Manage episode 279896667 series 2775033
Today, Erik Torenberg joins the show to talk about unbundling higher education through On Deck, the best way to build career moats, and his favorite frameworks for hiring. Erik is the co-founder of both On Deck and Village Global. On Deck is an education company for the future and I greatly admire On Deck’s vision and prolific production, as they seem to be launching new fellowships each week, expanding into verticals such as writing, podcasting, no-code, angel investing, and even Chief of Staff. Village Global is a network focused venture capital firm which is backed by the likes of Bill Gates, Jeff Bezos, and Diane Greene. Erik also hosts his own podcast, venture stories, which takes you into the world of venture capital and technology, diving into new fields each episode.
Erik's Post on Podcasting
Erik's Post on Building Personal Moats
Erik's Post on Frameworks for Hiring
5 Key Takeaways:
1. I learned about personal moats the hard way, which is not having one. And just, you know, feeling like I was always pushing this boulder up a hill and if I stopped it would roll back down and reading Cal Newport's book "Get So Good They Can't Ignore You" at the same time just reinforced the idea.
So in order in terms of the most powerful moats, I would say, at least in technology, starting a successful company, building an angel portfolio, build an investment portfolio, and then I put newsletter or podcast, probably newsletter above podcasts, but they're both fantastic.
2. COVID is really a land grab opportunity for us in the sense that people's, the opportunity cost of people's time is lower. And these new sort of cohort-based courses are so hard to get off the ground, but once you get them off the ground, and once you're a couple of cohorts in, there's really defensible and they just have a lot of momentum to it.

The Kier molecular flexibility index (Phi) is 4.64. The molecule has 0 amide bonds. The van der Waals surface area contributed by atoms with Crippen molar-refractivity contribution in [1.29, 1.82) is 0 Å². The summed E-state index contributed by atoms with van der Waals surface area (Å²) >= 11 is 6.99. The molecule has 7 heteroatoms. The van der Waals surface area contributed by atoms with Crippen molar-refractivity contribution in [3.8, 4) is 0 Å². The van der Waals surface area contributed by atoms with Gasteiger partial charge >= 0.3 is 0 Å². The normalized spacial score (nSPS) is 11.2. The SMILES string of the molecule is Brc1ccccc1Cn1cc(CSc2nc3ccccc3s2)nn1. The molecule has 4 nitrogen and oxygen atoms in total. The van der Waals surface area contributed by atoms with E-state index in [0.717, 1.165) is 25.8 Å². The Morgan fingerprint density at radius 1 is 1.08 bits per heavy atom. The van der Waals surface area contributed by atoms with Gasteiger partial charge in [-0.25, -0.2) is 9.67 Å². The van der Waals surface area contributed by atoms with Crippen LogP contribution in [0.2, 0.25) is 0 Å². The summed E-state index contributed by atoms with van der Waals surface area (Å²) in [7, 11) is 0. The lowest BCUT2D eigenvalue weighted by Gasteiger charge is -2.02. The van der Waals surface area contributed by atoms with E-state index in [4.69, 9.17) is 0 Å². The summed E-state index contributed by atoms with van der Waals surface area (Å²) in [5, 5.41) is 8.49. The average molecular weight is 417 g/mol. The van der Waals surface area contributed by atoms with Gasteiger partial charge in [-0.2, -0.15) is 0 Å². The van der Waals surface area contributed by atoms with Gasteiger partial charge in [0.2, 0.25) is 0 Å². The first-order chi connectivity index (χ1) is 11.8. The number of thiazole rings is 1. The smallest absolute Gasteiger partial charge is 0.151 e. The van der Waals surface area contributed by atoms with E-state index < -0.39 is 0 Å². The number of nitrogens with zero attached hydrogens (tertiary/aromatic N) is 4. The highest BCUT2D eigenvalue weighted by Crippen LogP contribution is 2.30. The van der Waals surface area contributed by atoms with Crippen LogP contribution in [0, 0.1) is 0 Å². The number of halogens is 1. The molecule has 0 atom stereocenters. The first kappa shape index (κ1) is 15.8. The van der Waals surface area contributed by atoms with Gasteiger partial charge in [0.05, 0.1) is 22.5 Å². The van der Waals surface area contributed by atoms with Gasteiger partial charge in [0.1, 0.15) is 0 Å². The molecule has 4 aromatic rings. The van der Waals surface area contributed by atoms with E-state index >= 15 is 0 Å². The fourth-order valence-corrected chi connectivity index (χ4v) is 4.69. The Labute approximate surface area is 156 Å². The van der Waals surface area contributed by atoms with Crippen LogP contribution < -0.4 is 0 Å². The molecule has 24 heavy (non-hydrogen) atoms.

3. When I look at unbundling university, I think of the sort of three core things. There's the education itself, which has largely been unbundled, because of MOOCs and the internet. Then there's the network and then the credentials. On Deck is probably starting with unbundling the network. And the crudest way of describing is like, what Y Combinator did for founders, you know, it created a better signal than Stanford or Harvard. But that should not only exist for startup founders that should exist for writers or podcast hosts or, or engineers or designers or whoever. And that's what On Deck is building.
4. One thing I would recommend doing, even if you're not yet starting a company is having a list of people that you would dream of working with. Who if you start a company, or you join a company, would be the 20 people that you'd love to bring on. And just continuing to add to that list, and getting to know them, and checking in with them every few months. One thing I did is I had a retreat, where I invited all of them to the retreat, and I would do this every quarter every six months or so.
5. I've really been inspired by peer to peer credentials. I'm inspired because I want more people to have great opportunities. And right now universities have monopolies over credentials. That's really what's keeping it alive. I mean, why are people paying quarter-million-dollars for zoom University when if there was no credential, they would just be doing other stuff.